Because of Her: Celebrating the Women in Production

Marie Denee of The Curvy Fashionista highlights the women of color behind the scenes to shape the plus-size fashion industry into what it is today.

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In honor of Black History Month, we turned to plus-size fashion blogger Marie Denee to shine a light on the women of color who set the building blocks for the plus-size fashion industry to become what it is today. This post was written by Marie.

Have you ever been to a plus-size fashion show, social event, or expo? Ogled over the editorials and looks? Over the years, we have seen such a welcomed increase of plus-size events take place across the country. We continue to see more inspirational editorials and shoots that have inspired us and elevated plus-size fashion. This is an amazing thing!

As we enter into another amazing year in plus-size fashion, and as more brands take up space at New York Fashion Week, we must first shine a light on the women whose work has influenced, inspired, and given way to the rise in visibility of plus-size fashion. Today we have events like TCFStyle Expo, theCURVYcon, District of Curves, Phat Girl Fresh Presents Lifestyled Honors, but even before these events? We had Full Figured Fashion Week and The Dangerous Curves Tour. Remember the plus-size editorials you grew up with? In Mode Magazine, alongside various lifestyle magazines, were plus-size models styled by plus-size stylists who helped bring the vision to life.

Plus-size model Liris Crosse.

I’m talking about the women in production—the event producers, the stylists, and the models whose work championed a path in the face of a fashion world who laughed at the idea of the words “plus-size” and “fashion” going together. Some of the women behind this movement are Gwen DeVoe, Susan Moses, Steffany Allen, and Liris Crosse, but they were not alone in this journey. We also give a nod to plus-size models like Sharon “The Original Runway Diva” Quinn, recognize and remember Mia Amber, and acknowledge the entire portfolio of Marquita Pring.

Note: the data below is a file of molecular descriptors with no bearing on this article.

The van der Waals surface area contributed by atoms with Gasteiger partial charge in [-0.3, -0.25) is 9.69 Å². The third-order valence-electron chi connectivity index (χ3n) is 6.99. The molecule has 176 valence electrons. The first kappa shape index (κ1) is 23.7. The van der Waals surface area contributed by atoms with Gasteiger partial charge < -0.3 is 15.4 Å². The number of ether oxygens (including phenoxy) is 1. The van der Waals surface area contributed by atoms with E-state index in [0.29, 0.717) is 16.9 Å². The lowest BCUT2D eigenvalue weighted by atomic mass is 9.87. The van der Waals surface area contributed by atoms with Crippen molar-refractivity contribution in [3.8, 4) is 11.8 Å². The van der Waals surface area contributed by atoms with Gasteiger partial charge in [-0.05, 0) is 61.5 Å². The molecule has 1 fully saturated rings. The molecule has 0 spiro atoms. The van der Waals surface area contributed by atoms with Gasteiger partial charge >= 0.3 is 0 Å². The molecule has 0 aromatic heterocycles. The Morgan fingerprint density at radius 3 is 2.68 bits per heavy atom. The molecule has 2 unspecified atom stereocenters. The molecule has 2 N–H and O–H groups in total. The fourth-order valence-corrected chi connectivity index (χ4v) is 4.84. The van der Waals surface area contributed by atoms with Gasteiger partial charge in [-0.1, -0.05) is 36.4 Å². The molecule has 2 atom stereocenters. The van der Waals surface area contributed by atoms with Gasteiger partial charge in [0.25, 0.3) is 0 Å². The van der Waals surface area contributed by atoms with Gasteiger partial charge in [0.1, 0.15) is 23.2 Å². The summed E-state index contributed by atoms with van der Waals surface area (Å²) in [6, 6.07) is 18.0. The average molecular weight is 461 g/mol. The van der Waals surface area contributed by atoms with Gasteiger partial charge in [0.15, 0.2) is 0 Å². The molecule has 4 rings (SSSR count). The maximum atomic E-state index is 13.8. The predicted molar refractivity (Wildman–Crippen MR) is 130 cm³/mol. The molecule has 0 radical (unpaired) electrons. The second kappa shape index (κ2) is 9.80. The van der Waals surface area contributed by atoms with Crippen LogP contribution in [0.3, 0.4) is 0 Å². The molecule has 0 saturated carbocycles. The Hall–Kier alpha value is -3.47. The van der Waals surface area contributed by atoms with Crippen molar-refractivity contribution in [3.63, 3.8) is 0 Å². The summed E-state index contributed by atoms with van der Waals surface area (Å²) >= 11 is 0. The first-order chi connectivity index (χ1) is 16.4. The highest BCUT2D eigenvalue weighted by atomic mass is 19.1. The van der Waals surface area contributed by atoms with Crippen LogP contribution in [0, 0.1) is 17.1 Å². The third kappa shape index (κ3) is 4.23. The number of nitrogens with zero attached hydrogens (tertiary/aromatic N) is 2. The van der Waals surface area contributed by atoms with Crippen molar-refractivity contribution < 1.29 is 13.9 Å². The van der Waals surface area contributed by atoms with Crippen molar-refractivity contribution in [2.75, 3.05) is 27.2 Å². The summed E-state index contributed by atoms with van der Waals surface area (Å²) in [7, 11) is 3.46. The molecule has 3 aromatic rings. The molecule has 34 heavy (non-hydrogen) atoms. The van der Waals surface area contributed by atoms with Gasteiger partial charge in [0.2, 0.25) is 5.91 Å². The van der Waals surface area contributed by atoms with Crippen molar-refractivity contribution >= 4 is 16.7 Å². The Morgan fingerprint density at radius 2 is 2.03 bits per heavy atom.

When mainstream media and fashion were completely blind to the plus-size woman, these daring, unapologetic, and inspirational women boldly took up space and created their own lanes, so that others could make their own.

I had the chance to ask a few of these change-makers questions that would let us in on their motivations, inspirations, and to share what they still think is missing from the plus-size industry, even with the strides we have made. I invite you to take a read and learn more about a few of the change-makers of color who have helped lay the foundation for where plus-size fashion is now.

Introducing Gwen Devoe, the executive producer of Full Figured Fashion Week; Susan Moses, stylist to the stars (like Queen Latifah); Steffany Allen, plus-size editorial stylist; and plus-size model Liris Crosse! 

Susan Moses, stylist to the stars and author of The Art of Dressing Curves. Photo by Stanley Debas.

What prompted you to start this journey? Why did you choose this path?

Susan Moses:  “I’ve always been fascinated by fashion and politics. I was attending John Jay College of Criminal Justice and working in different areas of fashion production while in school. I even dabbled in plus-size modeling.

It was fashion that won me over, and instead of becoming a lawyer in the courtroom, I like to say I became a defender of curves. What I know for sure is that representation matters. Whether you are in the courtroom, on the runway, or in the media, representation is essential. I have styled women of all shapes and sizes, and my journey has been enriched by each and every woman I have worked with. I’m grateful that I didn’t run from my path but embraced it and never looked back or had any regrets.”


Gwen DeVoe: “I am currently juggling multiple journeys but oddly, they all seem to lead me along the same path: one that empowers people, especially women, to unite to increase inclusivity in the fashion industry.

Full Figured Fashion Week started out as an ‘in your face’ and ‘we can do it too’ initiative that morphed into a global movement of fashion inclusivity. I never thought that my event would have such an impact on plus-size women and the fashion industry overall. I am proud to be one of the contributing factors that has led to the growth of our industry.”


Liris Crosse: “I was always in love with fashion and modeling since I was a toddler. While in elementary school, my Dad ran for Congress and I convinced the photographer who shot his brochure pics to take some extra pics of me.

When he got them developed, he commented that I was photogenic and should model. His words stuck and that started the journey. I chose the path because, truthfully, it was my destiny. I am built Ford-tough for this industry and I’m confident in my skills.”